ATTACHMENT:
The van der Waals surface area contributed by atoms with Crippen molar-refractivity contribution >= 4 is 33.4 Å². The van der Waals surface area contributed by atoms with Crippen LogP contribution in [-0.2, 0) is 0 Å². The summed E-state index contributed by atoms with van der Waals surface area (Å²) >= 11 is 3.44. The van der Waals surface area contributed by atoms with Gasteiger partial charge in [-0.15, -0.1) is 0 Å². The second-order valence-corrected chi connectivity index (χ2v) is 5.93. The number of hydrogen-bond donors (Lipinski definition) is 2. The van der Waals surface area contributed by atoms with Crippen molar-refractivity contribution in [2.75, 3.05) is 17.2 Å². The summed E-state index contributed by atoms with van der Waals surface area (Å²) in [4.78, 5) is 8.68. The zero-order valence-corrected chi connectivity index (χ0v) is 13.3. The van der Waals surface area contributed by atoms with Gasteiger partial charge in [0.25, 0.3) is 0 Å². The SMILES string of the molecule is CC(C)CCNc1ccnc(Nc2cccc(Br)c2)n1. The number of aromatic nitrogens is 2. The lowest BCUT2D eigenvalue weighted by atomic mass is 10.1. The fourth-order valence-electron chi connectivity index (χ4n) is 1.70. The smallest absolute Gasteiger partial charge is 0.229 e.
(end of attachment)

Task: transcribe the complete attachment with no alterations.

The van der Waals surface area contributed by atoms with Crippen molar-refractivity contribution >= 4 is 33.4 Å². The van der Waals surface area contributed by atoms with Crippen LogP contribution in [-0.2, 0) is 0 Å². The summed E-state index contributed by atoms with van der Waals surface area (Å²) >= 11 is 3.44. The van der Waals surface area contributed by atoms with Gasteiger partial charge in [-0.15, -0.1) is 0 Å². The second-order valence-corrected chi connectivity index (χ2v) is 5.93. The number of hydrogen-bond donors (Lipinski definition) is 2. The van der Waals surface area contributed by atoms with Crippen molar-refractivity contribution in [2.75, 3.05) is 17.2 Å². The summed E-state index contributed by atoms with van der Waals surface area (Å²) in [4.78, 5) is 8.68. The zero-order valence-corrected chi connectivity index (χ0v) is 13.3. The van der Waals surface area contributed by atoms with Gasteiger partial charge in [0.25, 0.3) is 0 Å². The SMILES string of the molecule is CC(C)CCNc1ccnc(Nc2cccc(Br)c2)n1. The number of aromatic nitrogens is 2. The lowest BCUT2D eigenvalue weighted by atomic mass is 10.1. The fourth-order valence-electron chi connectivity index (χ4n) is 1.70. The smallest absolute Gasteiger partial charge is 0.229 e.